Zen with Venn Effect Sizes

Dr. Venn invented his eponymous diagrams as an Oxford don in the 19th century. They remain interesting, useful, and attractive. Consider this series of four Venn diagrams as dramatizations of Effect Sizes.

I call these dramatizations because we should not understand the circles and their relationship as exact. They convey the sense of no, little, more, and much overlap, connection, association or whatever word you prefer.

Now realize another dramatization of the Venn diagrams. If you compare the shared area (the intersection of the two sets) with the unshared area, you can see them as a ratio. Imagine them as the numerator (top) and denominator (bottom) of a fraction. This becomes an illustration of the t-test. That test divides the amount of explained variance in the overlap area by the amount of error variance in the nonoverlap area.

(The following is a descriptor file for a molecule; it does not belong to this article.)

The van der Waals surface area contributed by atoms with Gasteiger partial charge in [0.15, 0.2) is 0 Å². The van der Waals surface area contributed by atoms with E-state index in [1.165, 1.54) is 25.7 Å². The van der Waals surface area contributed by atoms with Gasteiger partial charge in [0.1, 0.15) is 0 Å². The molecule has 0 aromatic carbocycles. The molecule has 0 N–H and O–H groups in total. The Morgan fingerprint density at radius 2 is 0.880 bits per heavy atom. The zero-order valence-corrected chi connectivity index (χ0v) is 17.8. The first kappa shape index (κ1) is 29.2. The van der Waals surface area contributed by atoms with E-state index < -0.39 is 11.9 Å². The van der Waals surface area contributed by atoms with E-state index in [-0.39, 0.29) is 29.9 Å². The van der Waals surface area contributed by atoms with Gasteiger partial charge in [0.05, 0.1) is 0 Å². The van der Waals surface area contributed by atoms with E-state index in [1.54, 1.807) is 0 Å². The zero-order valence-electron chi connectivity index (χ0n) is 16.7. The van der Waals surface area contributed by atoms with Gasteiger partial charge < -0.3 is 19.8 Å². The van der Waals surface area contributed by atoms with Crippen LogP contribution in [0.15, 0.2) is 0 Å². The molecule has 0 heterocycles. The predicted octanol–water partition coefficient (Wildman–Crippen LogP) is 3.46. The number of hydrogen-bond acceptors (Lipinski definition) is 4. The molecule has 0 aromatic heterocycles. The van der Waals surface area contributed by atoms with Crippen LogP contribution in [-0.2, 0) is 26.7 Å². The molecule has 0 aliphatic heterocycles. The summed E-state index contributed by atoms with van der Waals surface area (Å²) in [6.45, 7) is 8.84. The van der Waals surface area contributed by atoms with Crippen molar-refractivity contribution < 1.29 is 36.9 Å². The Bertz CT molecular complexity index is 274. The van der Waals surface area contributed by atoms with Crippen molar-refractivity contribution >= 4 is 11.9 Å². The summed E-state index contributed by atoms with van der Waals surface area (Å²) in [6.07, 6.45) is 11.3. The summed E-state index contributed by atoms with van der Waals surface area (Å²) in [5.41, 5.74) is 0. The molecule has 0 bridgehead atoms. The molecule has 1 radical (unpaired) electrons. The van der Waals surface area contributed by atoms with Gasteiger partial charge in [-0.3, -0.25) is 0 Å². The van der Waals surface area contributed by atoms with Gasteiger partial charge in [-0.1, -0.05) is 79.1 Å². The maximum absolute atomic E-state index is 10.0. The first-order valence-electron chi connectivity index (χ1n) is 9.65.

Quickly see a bonus dramatization! This Zen of Venn also reveals that an effect size and its associated test of significance are identities! When you look at the overlap you see the effect size. When you compare that overlap with the nonoverlap you see the test of statistical significance.

See yet another dramatization: the Venn of two predictors on one outcome.

Zen this Venn for a moment. We see that each predictor overlaps with the outcome. We can contemplate both the likely statistical significance and the effect sizes. Both appear to be SSD and Medium. We also see that using two predictors increases the amount of explained variance (the overlap) and also decreases the amount of error variance (the nonoverlapped part of the outcome). This example dramatizes a main effect for both predictors, but no interaction because the two predictors only overlap with the outcome, but not each other.